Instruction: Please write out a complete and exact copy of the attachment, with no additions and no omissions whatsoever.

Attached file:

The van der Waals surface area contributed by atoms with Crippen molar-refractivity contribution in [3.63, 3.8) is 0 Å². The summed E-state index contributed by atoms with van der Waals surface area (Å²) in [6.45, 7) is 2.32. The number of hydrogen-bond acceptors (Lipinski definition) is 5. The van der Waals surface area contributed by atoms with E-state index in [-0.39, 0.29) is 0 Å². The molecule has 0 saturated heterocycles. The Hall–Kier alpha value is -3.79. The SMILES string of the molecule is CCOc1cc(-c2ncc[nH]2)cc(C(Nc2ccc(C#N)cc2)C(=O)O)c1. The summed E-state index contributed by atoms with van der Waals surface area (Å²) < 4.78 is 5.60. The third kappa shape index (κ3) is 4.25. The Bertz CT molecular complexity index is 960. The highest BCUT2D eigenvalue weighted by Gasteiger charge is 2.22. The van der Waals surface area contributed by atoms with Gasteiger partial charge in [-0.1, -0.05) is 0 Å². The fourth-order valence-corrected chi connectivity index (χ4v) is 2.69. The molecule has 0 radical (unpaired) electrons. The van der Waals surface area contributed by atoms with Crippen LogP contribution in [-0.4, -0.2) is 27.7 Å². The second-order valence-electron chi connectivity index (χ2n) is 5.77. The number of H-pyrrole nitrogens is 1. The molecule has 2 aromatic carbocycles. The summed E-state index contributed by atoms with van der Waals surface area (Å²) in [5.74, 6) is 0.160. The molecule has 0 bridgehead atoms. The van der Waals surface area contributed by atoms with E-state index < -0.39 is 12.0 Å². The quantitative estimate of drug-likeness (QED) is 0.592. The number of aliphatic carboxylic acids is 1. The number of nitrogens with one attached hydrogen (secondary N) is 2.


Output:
The van der Waals surface area contributed by atoms with Crippen molar-refractivity contribution in [3.63, 3.8) is 0 Å². The summed E-state index contributed by atoms with van der Waals surface area (Å²) in [6.45, 7) is 2.32. The number of hydrogen-bond acceptors (Lipinski definition) is 5. The van der Waals surface area contributed by atoms with E-state index in [-0.39, 0.29) is 0 Å². The molecule has 0 saturated heterocycles. The Hall–Kier alpha value is -3.79. The SMILES string of the molecule is CCOc1cc(-c2ncc[nH]2)cc(C(Nc2ccc(C#N)cc2)C(=O)O)c1. The summed E-state index contributed by atoms with van der Waals surface area (Å²) < 4.78 is 5.60. The third kappa shape index (κ3) is 4.25. The Bertz CT molecular complexity index is 960. The highest BCUT2D eigenvalue weighted by Gasteiger charge is 2.22. The van der Waals surface area contributed by atoms with Gasteiger partial charge in [-0.1, -0.05) is 0 Å². The fourth-order valence-corrected chi connectivity index (χ4v) is 2.69. The molecule has 0 radical (unpaired) electrons. The van der Waals surface area contributed by atoms with Crippen LogP contribution in [-0.4, -0.2) is 27.7 Å². The second-order valence-electron chi connectivity index (χ2n) is 5.77. The number of H-pyrrole nitrogens is 1. The molecule has 2 aromatic carbocycles. The summed E-state index contributed by atoms with van der Waals surface area (Å²) in [5.74, 6) is 0.160. The molecule has 0 bridgehead atoms. The van der Waals surface area contributed by atoms with E-state index < -0.39 is 12.0 Å². The quantitative estimate of drug-likeness (QED) is 0.592. The number of aliphatic carboxylic acids is 1. The number of nitrogens with one attached hydrogen (secondary N) is 2.